With so many classroom research studies published daily, you can be forgiven for missing some. The techniques below are super-tactical and, for the most part, unsung strategies that you’ll be excited to try tomorrow.
Some are stocking naloxone kits, while others are pushing increased public awareness.
On April 14 last year, British Columbia’s chief health officer declared a public health emergency due to the high number of opioid overdose deaths in the province – and the death toll has continued to rise since then. In December, Vancouver police reported up to nine opioid overdose deaths in a single night. At a conference on the opioid crisis held in Ottawa in November, Ontario Health Minister Eric Hoskins said that, in his province, opioid overdose is now the third leading cause of accidental deaths, accounting for about 700 deaths a year.
Accessibility offices are encouraging students with autism to turn to their peers for support through university life.
When accessibility specialist Jamie Penner started at the University of Manitoba in 2009, a series of eye-opening client meetings made him reconsider how the institution was accommodating students with an autism spectrum disorder. “One of my first students on the spectrum had a course in ancient history covering some battle. I asked him what the lectures were like and he really only could remember or focus on the fact that they used a certain weapon in the battles. He was paying attention, he was listening, but he got so sidetracked,” Mr. Penner recalls.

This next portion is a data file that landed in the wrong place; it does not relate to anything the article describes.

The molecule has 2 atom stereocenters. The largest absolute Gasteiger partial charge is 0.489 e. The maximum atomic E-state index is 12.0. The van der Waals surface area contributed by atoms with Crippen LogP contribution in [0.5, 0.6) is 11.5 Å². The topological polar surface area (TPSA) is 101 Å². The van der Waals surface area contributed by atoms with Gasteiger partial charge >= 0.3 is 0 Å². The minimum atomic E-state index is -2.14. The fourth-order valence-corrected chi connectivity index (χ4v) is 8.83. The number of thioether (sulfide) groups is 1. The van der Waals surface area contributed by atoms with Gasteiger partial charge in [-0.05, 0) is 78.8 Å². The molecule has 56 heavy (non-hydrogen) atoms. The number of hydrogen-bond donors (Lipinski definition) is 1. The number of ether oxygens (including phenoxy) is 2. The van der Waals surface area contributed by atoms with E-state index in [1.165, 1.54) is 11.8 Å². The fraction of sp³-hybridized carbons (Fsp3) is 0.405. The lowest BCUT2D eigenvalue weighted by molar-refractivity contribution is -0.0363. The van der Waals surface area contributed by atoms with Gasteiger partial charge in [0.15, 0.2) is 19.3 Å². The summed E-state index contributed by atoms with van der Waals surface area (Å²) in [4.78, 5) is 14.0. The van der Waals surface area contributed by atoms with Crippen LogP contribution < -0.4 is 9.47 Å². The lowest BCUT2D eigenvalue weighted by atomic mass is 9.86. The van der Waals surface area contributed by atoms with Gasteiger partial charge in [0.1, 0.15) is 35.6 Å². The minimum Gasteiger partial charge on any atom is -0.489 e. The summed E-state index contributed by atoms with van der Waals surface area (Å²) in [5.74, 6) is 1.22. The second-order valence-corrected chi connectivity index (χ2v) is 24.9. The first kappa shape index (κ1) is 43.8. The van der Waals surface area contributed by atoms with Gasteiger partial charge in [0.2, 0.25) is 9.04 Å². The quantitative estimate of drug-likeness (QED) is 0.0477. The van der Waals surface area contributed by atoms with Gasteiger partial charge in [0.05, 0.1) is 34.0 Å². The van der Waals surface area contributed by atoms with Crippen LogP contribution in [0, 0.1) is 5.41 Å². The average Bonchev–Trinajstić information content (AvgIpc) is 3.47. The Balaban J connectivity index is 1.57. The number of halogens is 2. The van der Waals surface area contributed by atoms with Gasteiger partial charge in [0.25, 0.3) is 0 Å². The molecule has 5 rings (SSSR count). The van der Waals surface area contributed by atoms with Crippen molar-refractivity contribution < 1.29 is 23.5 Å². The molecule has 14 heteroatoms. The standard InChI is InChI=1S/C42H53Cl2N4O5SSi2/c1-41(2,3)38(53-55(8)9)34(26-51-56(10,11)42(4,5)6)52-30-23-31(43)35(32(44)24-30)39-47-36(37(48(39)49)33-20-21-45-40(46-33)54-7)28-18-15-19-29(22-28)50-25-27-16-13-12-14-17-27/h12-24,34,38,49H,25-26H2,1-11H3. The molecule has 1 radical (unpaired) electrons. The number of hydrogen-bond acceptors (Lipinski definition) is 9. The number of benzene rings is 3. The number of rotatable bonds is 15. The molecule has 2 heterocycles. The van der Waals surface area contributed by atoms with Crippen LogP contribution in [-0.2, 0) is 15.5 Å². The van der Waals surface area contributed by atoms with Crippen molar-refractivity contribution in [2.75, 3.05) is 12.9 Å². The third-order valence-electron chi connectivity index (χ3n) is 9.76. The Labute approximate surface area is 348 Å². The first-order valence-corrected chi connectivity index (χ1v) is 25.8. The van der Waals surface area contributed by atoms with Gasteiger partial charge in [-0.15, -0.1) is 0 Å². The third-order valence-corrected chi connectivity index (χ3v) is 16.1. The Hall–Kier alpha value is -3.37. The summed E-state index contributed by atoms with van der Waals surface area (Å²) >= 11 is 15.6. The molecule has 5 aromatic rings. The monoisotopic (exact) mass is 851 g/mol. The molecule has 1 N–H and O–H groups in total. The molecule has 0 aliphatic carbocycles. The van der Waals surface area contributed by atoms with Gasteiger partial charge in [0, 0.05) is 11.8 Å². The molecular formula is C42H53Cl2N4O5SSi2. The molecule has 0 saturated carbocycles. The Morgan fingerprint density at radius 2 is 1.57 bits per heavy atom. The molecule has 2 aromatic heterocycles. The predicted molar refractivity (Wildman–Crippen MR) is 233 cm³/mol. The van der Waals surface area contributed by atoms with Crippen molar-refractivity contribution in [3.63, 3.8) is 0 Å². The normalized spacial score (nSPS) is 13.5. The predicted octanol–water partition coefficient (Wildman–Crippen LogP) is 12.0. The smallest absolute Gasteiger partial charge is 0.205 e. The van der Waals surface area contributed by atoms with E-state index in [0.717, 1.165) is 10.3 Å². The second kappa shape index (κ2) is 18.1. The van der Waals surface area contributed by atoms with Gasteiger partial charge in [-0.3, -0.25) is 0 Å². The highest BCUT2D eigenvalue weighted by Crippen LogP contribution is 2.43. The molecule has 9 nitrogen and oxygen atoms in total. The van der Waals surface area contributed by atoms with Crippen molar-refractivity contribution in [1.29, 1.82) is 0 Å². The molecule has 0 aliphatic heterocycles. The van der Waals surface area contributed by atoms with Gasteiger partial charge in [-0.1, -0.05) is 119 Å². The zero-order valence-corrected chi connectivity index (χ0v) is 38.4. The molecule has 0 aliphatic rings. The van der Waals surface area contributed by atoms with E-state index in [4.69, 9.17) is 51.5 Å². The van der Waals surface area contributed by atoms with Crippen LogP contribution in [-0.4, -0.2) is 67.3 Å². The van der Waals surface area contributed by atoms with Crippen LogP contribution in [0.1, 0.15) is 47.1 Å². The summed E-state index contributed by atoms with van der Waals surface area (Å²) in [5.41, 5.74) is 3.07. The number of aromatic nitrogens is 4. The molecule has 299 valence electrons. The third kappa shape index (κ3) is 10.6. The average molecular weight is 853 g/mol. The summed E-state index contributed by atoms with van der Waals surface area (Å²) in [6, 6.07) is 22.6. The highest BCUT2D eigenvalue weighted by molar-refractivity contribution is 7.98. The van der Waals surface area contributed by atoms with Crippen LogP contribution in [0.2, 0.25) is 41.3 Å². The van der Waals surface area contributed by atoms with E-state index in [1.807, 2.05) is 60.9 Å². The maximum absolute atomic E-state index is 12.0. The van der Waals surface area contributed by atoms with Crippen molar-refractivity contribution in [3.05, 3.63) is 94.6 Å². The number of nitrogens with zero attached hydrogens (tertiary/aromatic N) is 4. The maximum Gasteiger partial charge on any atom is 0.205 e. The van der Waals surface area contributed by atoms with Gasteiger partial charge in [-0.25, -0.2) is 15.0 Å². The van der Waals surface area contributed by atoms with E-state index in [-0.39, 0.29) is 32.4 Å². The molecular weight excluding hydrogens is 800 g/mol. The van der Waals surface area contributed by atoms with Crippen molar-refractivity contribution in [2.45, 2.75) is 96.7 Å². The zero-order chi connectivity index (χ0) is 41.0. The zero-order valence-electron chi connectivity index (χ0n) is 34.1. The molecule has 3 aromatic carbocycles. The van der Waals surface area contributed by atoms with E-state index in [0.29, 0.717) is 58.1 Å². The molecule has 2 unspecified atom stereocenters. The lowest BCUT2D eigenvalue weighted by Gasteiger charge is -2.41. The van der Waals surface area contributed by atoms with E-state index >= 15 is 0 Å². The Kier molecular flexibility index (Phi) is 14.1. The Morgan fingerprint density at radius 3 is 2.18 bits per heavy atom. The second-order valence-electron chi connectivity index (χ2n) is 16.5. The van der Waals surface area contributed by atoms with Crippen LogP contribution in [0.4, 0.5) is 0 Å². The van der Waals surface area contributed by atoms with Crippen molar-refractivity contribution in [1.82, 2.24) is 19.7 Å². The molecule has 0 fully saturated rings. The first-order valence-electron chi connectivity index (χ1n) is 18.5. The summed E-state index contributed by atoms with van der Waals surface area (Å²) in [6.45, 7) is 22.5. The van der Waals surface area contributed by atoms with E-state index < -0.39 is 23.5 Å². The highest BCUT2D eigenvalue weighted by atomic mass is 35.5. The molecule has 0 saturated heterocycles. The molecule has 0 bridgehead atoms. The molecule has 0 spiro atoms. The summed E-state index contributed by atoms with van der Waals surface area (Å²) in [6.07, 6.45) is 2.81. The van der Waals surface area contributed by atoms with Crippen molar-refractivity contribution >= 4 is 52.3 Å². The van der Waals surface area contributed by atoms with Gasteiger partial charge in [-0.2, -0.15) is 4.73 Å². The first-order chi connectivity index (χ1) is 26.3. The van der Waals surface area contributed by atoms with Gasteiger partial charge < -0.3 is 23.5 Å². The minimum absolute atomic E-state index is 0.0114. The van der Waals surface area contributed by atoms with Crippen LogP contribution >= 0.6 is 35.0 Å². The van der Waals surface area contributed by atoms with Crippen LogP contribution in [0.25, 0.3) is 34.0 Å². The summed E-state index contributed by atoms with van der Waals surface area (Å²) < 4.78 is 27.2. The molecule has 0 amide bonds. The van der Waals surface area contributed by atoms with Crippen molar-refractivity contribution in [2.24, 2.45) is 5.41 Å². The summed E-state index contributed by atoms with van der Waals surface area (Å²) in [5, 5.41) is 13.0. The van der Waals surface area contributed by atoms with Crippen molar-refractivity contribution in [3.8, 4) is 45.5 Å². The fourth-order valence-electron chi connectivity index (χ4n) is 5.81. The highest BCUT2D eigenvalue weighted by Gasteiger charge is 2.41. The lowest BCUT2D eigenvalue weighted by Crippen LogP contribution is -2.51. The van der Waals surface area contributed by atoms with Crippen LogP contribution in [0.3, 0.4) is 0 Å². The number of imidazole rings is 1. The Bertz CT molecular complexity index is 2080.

A look at the sexual harassment policies at Canadian universities.
The recent decision of the British Columbia Human Rights Tribunal in the case of Fariba Mahmoodi, a student who accused her professor of sexual harassment, has once again focussed attention on a controversial issue. Ms. Mahmoodi complained to the tribunal that Donald Dutton, a psychology professor at the University of British Columbia, and UBC as his employer, had sexually harassed her. The tribunal agreed, awarding her a total of $13,000 including $4,000 for injury to her dignity, feelings and self-respect, and $5,200 for counseling expenses.
Faculty are the critical labor element in the pursuit of the economic goals of community colleges, yet they are not central to institutional decision-making. Their views and values are not consistent with the goals and actions of their colleges. Instead, these goals and actions are aligned with business and industry, directed by government and college administrators. Although there is a misalignment of faculty values and institutional actions, faculty do not comprise an oppositional culture within their colleges. This multi-site qualitative study addresses the presence of tensions between educational values of faculty and the economic values of faculty work.